Tuesday

15th Jun 2021

Member states 'dishonest' in EU budget talks, MEP says

  • Less money now means more "amending budgets" next year (Photo: Fotolia)

The European Parliament is ready to back down on its 2011 EU budget increase demands, but governments are being "dishonest" by simply "delaying" payments to which they have already committed for next year, a key MEP has warned.

With less than one week left for the European Parliament and member states to agree on the 2011 EU budget, euro-deputies' demand for a 6.19 percent increase compared to last year is unlikely to materialise, Polish centre-right MEP Sidonia Jedrzejewska told journalists on Monday (8 November) in Brussels.

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A group of 12 member states led by Britain 10 days ago published a joint letter saying they would not agree to an increase above 2.9 percent compared to 2010, at a time when most governments are being forced to pass painful budget cuts at home.

But Ms Jedrzejewska, who is responsible for drafting the Parliament's position on this matter, says that if the Parliament agreed to the 2.9 percent figure, more money would have to be added in "ammended budgets" throughout the course of next year.

"It's not an honest proposal and people who wrote the letter know it will be more in the end. They are just postponing payments," she said.

This tactic – already seen this year with no less than 10 amending budgets – increases the lack of transparency of EU accounts, which only leads to more lack of understanding from EU citizens, she argued.

"On one hand member states are asking us to cut payments for 2011, but on the other they are demanding supplements for 2010," Ms Jedrzejewska said.

Listing the extra expenditures already agreed for next year, she mentioned: compensations for banana producers agreed by EU member states and the World Trade Organisation, which would be worth €80 million; the France-based nuclear fusion project (ITER) project, for which international funding to the tune of €1.5 billion still has to be found; and the new EU diplomatic service which will need at least €34 million extra funds in 2011.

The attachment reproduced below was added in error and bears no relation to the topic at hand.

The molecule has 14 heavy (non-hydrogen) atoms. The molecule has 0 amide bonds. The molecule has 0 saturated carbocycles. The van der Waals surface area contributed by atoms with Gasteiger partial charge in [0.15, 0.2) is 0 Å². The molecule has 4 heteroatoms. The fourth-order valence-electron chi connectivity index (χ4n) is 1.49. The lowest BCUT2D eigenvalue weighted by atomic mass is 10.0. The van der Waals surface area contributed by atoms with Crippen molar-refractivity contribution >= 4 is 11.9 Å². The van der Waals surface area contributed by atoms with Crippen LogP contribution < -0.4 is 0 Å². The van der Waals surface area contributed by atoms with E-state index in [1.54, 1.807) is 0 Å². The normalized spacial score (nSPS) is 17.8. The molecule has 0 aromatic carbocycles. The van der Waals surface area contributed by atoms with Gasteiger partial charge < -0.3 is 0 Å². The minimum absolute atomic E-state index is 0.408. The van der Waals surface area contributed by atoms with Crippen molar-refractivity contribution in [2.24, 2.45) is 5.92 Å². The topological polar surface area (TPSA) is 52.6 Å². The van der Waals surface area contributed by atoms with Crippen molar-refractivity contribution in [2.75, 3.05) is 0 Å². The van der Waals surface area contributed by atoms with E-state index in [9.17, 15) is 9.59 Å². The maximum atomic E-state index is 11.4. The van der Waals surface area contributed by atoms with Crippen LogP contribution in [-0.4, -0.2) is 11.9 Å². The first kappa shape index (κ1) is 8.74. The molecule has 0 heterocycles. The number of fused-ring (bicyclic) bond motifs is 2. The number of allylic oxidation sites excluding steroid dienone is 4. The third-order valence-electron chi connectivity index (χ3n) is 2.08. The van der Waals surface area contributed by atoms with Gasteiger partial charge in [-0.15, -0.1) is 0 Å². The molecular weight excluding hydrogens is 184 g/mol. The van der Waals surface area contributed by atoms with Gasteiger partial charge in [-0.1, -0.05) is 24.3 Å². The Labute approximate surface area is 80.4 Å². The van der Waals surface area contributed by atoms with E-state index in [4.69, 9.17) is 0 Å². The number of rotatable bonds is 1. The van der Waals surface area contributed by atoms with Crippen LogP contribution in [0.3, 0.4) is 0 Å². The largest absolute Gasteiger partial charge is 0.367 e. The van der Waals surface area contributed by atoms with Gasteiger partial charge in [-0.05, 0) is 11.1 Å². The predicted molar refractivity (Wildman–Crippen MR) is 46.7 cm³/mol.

Not included in the draft budget is the humanitarian aid to Pakistan, for which the European Commission has not tabled a figure yet, or extra aid for the Palestinian territories, amounting to some €100 million.

Ms Jedrzejewska also said that the European Commission had underestimated the needs within the cohesion policy for this year, with an extra €1.2 billion having to be added from other budget lines.

"Implementation speeded up in second half of 2010 and it's very probable that this trend continues, as it is the normal half-way through the multi-annual budget cycle. Obviously, in the first years you have hardly any invoices, but then they start coming and they have to be paid for," she explained.

One trick to come to a reasonable agreement with member states, in the Polish politician's view, is to agree on the basis of the highest figure available for the 2010 budget. "They won't move on the 2.9 percent. But the question is, 2.9 percent of what?" she said, in reference to the successive amendments which increased the total 2010 budget.

According to the latest figures published by the EU Parliament, the total 2010 budget was of €122.9 billion in actual payments and €141.4 billion in future payments (commitments). The Parliament requested an actual budget of €130.5 billion and €143 billion in virtual money for 2011, while the EU Council wants to approve only €126.5 billion in payments and €141.77 in commitments.

Most of the money comes from national coffers, with only a quarter coming from "own resources" such as VAT and import duties levied on products coming from countries outside the EU.

Leading MEPs such as Parliament chief Jerzy Buzek have pressed for a linkage between their accord on the 2011 budget and assurances that the future multi-annual EU budget from 2013 on will be increased. But Ms Jedrzejewska was sceptical that the tactic of "all or nothing" will work.

"If we reject the budget the situation will be worse than if we accept the council proposal," she said. In case the EU institutions don't agree on the next year's budget, a temporary one will be adopted based on the amounts of 2010.

The 35-year old politician criticised the "generals of this House" who think that "every opportunity should be used to strengthen the EU institutions."

"We should not risk the 2011 budget. If we forget pragmatism and only think of the ambitions, programs will be damaged and several-year contracts put at risk. I find the ambitions of the Parliament in relation to the multi-annual budget fully justified, but when you take a hostage, you have to make sure the hostage survives," she said.

'Wishful thinking'

The British government, which is spearheading demands to cap the EU budget increase to 2.9 percent, has meanwhile strongly rejected the suggestion that it would agree to supplement spending in 2011.

"It is untrue to suggest we're acting dishonestly," a spokesperson for the UK government told this website.

"This is not about postponing payments and we're not privately planning to agree to further increases to the 2011 budget through amending budgets next year. That's wishful thinking on behalf of MEPs. Any future amending budgets should be about re-prioritising expenditure within these limits, not increasing them," he added.

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